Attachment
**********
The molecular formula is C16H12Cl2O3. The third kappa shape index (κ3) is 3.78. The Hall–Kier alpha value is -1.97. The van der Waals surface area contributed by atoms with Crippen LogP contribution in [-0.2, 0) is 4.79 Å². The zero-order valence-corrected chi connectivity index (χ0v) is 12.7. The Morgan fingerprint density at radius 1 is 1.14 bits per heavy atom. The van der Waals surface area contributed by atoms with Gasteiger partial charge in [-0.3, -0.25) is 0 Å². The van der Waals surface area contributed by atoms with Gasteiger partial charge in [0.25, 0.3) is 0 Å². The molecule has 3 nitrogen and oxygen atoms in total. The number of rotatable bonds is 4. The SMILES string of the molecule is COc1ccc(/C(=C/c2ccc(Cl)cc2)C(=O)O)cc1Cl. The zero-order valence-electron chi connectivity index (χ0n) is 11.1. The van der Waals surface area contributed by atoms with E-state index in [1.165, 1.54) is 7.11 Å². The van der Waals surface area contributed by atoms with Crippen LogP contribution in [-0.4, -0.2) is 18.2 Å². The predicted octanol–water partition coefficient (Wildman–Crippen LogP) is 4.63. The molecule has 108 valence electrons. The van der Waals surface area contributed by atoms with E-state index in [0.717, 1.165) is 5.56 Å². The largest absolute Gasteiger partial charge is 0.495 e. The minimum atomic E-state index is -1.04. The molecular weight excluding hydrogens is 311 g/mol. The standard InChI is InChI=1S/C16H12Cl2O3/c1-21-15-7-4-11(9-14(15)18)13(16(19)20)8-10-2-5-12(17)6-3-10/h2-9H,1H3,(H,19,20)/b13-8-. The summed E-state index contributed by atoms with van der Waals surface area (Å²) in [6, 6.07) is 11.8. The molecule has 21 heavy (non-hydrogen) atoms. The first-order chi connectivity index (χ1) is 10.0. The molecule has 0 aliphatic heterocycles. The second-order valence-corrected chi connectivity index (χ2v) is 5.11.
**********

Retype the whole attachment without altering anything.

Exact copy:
The molecular formula is C16H12Cl2O3. The third kappa shape index (κ3) is 3.78. The Hall–Kier alpha value is -1.97. The van der Waals surface area contributed by atoms with Crippen LogP contribution in [-0.2, 0) is 4.79 Å². The zero-order valence-corrected chi connectivity index (χ0v) is 12.7. The Morgan fingerprint density at radius 1 is 1.14 bits per heavy atom. The van der Waals surface area contributed by atoms with Gasteiger partial charge in [-0.3, -0.25) is 0 Å². The van der Waals surface area contributed by atoms with Gasteiger partial charge in [0.25, 0.3) is 0 Å². The molecule has 3 nitrogen and oxygen atoms in total. The number of rotatable bonds is 4. The SMILES string of the molecule is COc1ccc(/C(=C/c2ccc(Cl)cc2)C(=O)O)cc1Cl. The zero-order valence-electron chi connectivity index (χ0n) is 11.1. The van der Waals surface area contributed by atoms with E-state index in [1.165, 1.54) is 7.11 Å². The van der Waals surface area contributed by atoms with Crippen LogP contribution in [-0.4, -0.2) is 18.2 Å². The predicted octanol–water partition coefficient (Wildman–Crippen LogP) is 4.63. The molecule has 108 valence electrons. The van der Waals surface area contributed by atoms with E-state index in [0.717, 1.165) is 5.56 Å². The largest absolute Gasteiger partial charge is 0.495 e. The minimum atomic E-state index is -1.04. The molecular weight excluding hydrogens is 311 g/mol. The standard InChI is InChI=1S/C16H12Cl2O3/c1-21-15-7-4-11(9-14(15)18)13(16(19)20)8-10-2-5-12(17)6-3-10/h2-9H,1H3,(H,19,20)/b13-8-. The summed E-state index contributed by atoms with van der Waals surface area (Å²) in [6, 6.07) is 11.8. The molecule has 21 heavy (non-hydrogen) atoms. The first-order chi connectivity index (χ1) is 10.0. The molecule has 0 aliphatic heterocycles. The second-order valence-corrected chi connectivity index (χ2v) is 5.11.